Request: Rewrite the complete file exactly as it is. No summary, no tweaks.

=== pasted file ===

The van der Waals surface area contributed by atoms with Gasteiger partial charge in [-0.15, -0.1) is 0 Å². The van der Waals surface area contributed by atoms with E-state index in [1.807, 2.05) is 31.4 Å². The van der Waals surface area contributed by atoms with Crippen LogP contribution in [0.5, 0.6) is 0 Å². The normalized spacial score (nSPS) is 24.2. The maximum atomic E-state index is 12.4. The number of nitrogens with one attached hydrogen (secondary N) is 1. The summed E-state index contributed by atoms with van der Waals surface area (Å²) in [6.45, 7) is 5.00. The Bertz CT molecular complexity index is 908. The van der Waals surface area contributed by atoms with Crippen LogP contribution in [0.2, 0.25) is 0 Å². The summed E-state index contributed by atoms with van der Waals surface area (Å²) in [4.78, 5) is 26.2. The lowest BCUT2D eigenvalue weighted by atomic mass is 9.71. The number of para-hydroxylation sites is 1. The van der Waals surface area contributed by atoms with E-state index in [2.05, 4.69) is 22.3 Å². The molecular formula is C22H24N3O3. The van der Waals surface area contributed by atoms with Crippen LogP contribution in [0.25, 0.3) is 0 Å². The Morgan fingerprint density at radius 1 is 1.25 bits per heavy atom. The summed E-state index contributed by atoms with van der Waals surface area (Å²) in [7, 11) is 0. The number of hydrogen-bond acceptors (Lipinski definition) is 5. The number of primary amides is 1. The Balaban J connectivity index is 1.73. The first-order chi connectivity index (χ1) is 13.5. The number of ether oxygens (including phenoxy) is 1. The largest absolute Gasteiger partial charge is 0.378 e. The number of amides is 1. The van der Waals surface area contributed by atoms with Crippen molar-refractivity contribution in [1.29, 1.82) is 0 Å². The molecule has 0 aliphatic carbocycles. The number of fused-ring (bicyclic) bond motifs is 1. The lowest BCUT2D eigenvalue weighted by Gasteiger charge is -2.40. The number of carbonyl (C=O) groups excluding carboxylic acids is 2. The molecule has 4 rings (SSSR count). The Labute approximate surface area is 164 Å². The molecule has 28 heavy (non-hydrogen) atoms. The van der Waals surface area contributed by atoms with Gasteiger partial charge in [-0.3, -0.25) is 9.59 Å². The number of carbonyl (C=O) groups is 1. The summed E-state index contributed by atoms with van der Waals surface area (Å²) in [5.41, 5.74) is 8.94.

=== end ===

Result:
The van der Waals surface area contributed by atoms with Gasteiger partial charge in [-0.15, -0.1) is 0 Å². The van der Waals surface area contributed by atoms with E-state index in [1.807, 2.05) is 31.4 Å². The van der Waals surface area contributed by atoms with Crippen LogP contribution in [0.5, 0.6) is 0 Å². The normalized spacial score (nSPS) is 24.2. The maximum atomic E-state index is 12.4. The number of nitrogens with one attached hydrogen (secondary N) is 1. The summed E-state index contributed by atoms with van der Waals surface area (Å²) in [6.45, 7) is 5.00. The Bertz CT molecular complexity index is 908. The van der Waals surface area contributed by atoms with Crippen LogP contribution in [0.2, 0.25) is 0 Å². The summed E-state index contributed by atoms with van der Waals surface area (Å²) in [4.78, 5) is 26.2. The lowest BCUT2D eigenvalue weighted by atomic mass is 9.71. The number of para-hydroxylation sites is 1. The van der Waals surface area contributed by atoms with E-state index in [2.05, 4.69) is 22.3 Å². The molecular formula is C22H24N3O3. The van der Waals surface area contributed by atoms with Crippen LogP contribution in [0.25, 0.3) is 0 Å². The Morgan fingerprint density at radius 1 is 1.25 bits per heavy atom. The summed E-state index contributed by atoms with van der Waals surface area (Å²) in [7, 11) is 0. The number of hydrogen-bond acceptors (Lipinski definition) is 5. The number of primary amides is 1. The Balaban J connectivity index is 1.73. The first-order chi connectivity index (χ1) is 13.5. The number of ether oxygens (including phenoxy) is 1. The largest absolute Gasteiger partial charge is 0.378 e. The number of amides is 1. The van der Waals surface area contributed by atoms with Crippen molar-refractivity contribution in [1.29, 1.82) is 0 Å². The molecule has 0 aliphatic carbocycles. The number of fused-ring (bicyclic) bond motifs is 1. The lowest BCUT2D eigenvalue weighted by Gasteiger charge is -2.40. The number of carbonyl (C=O) groups excluding carboxylic acids is 2. The molecule has 4 rings (SSSR count). The Labute approximate surface area is 164 Å². The molecule has 28 heavy (non-hydrogen) atoms. The van der Waals surface area contributed by atoms with Gasteiger partial charge in [-0.3, -0.25) is 9.59 Å². The number of carbonyl (C=O) groups is 1. The summed E-state index contributed by atoms with van der Waals surface area (Å²) in [5.41, 5.74) is 8.94.